Posture is a tricky thing. There’s not much research to show that transforming our posture will improve your health or athletic performance. After all, what often happens is that our posture adapts to our lifestyle. If you play a sport that benefits from a certain posture, your posture will adapt to help you. For example, sprinters will often have hips that are tilted forward. Is that stereotypically good posture? No, but it makes them better sprinters.
The problem is, a lot of us spend most of our time sitting at desks, and so our bodies adapt to become even better at sitting at desks. Our bellies pop out (lordosis), our upper backs hunch over (kyphosis), our shoulders tilt inwards, and our neck juts forward. That may not cause us any problems, at least not right away, but it makes us look weak and unathletic, because we are.
If you took a look at the famous Hollywood sex icons, you’ll find some commonalities. They tend to have well-developed shoulders, chests, and upper backs. They often have abs. And they all stand tall and straight, projecting confidence and strength. They have great posture.
And it’s true. If you can transform your posture, you can improve your appearance. There’s no doubt about that. Having strong posture looks great.
But how do we do it? How can we transform our posture?
Why Do People Have Bad Posture?
Most people try to transform their posture from the outside in, but it often works better to improve it from the inside out. They do postural exercises in an attempt to look stronger. But it’s usually better to build muscle, become stronger, and let your posture adapt to match. As you build muscle, your postural muscles will grow stronger, and your posture will transform.
For example, let’s take a common postural issue: lordosis, also called anterior pelvic tilt. What’s happening is that our pelvis is tilting forwards, making our stomach jut out, like so:
The most common advice you’ll get is to improve your breathing, stop spending so much time sitting, and to learn how to tuck your pelvis back down. And that’s all great. That can help. But it’s just the first step.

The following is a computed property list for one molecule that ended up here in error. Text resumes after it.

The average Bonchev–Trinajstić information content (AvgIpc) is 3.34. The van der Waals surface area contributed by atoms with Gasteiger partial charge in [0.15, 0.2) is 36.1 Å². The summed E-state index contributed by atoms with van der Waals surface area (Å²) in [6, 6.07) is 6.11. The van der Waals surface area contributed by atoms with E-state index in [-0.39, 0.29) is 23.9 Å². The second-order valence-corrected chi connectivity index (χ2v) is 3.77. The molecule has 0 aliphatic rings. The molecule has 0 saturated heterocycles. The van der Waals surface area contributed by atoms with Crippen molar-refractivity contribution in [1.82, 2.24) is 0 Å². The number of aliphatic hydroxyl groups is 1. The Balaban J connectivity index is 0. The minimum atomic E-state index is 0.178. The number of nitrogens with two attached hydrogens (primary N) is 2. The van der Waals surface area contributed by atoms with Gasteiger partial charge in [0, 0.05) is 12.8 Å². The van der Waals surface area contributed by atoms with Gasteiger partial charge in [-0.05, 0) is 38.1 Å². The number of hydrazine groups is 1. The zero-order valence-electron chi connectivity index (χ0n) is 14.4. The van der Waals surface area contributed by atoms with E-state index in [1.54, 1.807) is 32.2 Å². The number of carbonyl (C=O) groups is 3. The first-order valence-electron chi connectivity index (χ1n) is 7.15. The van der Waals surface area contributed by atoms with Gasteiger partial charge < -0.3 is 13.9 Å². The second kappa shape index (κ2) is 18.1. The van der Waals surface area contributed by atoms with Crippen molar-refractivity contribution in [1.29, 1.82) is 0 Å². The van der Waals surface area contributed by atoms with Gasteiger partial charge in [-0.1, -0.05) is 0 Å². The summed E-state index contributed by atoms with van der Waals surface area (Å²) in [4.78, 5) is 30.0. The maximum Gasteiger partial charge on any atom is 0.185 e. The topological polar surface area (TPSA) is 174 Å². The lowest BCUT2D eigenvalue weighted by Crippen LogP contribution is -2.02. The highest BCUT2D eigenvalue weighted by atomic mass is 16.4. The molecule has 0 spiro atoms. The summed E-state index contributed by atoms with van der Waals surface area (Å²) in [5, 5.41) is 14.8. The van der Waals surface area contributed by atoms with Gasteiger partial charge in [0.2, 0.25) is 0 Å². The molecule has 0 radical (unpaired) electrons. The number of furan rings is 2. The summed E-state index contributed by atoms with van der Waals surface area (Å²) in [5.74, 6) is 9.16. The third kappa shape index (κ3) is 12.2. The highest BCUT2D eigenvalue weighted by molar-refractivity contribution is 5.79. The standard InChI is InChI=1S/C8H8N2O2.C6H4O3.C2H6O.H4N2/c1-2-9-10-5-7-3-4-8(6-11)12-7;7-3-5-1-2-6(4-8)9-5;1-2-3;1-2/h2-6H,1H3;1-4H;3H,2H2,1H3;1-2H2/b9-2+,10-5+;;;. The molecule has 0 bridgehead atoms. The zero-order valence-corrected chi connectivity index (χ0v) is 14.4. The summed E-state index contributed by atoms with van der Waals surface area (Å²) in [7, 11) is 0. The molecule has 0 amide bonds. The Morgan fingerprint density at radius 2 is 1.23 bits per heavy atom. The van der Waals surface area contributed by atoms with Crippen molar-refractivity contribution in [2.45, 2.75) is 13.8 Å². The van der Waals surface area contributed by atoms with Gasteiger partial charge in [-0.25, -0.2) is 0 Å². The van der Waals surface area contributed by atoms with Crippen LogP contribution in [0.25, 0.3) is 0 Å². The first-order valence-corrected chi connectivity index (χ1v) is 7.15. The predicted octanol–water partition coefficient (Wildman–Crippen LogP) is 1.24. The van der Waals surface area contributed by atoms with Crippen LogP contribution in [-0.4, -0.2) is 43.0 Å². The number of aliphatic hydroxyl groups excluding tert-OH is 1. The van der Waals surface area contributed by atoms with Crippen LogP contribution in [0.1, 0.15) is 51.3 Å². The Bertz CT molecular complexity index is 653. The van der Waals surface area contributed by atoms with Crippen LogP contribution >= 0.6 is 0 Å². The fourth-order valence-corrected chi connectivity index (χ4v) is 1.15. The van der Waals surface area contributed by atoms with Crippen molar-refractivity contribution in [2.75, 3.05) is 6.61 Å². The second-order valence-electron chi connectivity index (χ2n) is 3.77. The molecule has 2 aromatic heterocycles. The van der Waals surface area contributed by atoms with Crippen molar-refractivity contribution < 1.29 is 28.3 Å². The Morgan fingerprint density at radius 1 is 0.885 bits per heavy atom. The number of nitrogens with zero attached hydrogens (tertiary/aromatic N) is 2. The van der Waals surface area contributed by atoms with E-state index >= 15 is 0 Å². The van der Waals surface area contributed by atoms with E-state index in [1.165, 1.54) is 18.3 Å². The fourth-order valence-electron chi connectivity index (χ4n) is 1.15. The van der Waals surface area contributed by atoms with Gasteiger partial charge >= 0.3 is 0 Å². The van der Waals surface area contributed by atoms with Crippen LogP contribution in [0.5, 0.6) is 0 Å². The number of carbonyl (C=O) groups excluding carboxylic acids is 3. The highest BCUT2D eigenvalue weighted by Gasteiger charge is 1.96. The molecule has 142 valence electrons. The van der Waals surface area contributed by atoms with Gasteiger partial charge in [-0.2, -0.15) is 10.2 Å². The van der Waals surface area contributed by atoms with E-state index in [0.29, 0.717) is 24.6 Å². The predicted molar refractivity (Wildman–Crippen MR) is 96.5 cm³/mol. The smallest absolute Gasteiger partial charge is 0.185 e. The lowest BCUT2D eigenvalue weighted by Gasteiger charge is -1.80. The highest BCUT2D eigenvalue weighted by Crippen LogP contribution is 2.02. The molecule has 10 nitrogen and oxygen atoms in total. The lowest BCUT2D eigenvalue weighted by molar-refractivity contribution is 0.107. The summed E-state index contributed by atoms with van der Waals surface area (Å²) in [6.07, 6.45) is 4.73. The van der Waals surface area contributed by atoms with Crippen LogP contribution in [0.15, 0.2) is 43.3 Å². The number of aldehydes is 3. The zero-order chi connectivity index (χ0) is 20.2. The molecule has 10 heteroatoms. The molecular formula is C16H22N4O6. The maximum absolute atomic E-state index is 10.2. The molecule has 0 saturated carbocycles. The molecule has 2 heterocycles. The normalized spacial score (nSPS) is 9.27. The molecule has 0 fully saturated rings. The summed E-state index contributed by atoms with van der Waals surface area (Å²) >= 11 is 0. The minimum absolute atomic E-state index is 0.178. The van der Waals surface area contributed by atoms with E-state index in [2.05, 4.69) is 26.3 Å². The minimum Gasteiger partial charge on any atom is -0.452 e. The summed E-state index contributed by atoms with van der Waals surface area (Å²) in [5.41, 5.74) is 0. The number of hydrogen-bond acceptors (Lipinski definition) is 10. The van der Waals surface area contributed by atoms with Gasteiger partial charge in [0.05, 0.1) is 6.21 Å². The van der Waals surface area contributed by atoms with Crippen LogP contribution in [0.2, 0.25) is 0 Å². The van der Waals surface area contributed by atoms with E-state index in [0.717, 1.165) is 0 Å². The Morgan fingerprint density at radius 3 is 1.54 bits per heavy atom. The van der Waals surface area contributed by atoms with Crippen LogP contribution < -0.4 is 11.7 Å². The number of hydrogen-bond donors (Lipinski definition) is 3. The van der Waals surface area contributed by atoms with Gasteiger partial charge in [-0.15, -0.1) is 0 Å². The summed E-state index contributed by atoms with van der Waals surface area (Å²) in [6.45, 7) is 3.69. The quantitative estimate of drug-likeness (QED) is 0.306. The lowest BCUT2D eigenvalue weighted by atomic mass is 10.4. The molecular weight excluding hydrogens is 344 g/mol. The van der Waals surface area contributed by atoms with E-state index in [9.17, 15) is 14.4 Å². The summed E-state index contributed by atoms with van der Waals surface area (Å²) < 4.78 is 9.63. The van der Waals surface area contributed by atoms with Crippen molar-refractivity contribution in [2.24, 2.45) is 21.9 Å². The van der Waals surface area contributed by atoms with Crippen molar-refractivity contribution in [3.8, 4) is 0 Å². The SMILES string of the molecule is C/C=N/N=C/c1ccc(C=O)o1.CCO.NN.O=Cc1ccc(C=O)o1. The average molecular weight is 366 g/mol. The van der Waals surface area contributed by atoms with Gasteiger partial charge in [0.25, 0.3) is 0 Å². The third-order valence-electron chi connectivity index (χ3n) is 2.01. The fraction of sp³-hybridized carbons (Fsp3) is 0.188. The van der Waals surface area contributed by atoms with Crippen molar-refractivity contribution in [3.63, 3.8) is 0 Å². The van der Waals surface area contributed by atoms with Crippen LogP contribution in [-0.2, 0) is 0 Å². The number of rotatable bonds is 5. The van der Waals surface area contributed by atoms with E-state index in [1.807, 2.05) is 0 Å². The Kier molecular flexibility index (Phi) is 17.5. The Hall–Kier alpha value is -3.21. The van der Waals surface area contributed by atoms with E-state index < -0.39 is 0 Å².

The other approach is to ignore all of the common postural advice and to just start building muscle. However, packing muscle on top of bad posture won’t necessarily fix the problem. Remember the example of the sprinter? Having hips that are tilted forward isn’t necessarily a bad thing. It depends on the situation. For instance, you’ll see a lot of strong weightlifters and powerlifters arching their lower backs like that while squatting. It pulls their hamstrings and glutes tighter, which can give them more power at the bottom of the lift.
So how does this make sense? Will building muscle help or not?
Improving Posture by Building Muscle
Building muscle can improve our posture, but only if you lift in a way that strengthens your posture muscles in the way that you want. Instead of doing low-bar squats with an arched lower back, consider doing goblet squats or front squats with a neutral spine, like so:
Before doing your goblet squats, you can do some breathing drills to help you improve your bracing, and you can warm up with some dead bugs to help activate your abs. From there, you can do the goblet squats, and now you’re strengthening the muscles that will help you transform your posture.
Here’s a before and after photo of a friend transforming his posture:
As you can see, in the before photo, he’s already pretty strong. He’s already lean. He’s active and in great shape. But his hips are tilted forward, he’s leaning to the side, and his belly is sticking out. He’s got a turtle-shell pot belly. A gut made of abs.
This is when we came into contact with our business partner, Marco, who was working as the strength coach for his university football team, then went on to coach professional football players and our Canadian Olympic rugby team. He saw this kind of thing all the time. Lots of world-class athletes have “bad” posture. Not “bad” in the sense that it’s hurting them, just bad in the sense that they don’t like how it makes them look.
Marco’s job, though, was to make sure that they were strong and tough, able to tackle 200–300 pounds linebackers, and able to withstand being tackled themselves. To do that, he had them lifting weights, building muscle, and gaining strength. He had them doing a variety of big compound lifts:
- The front squat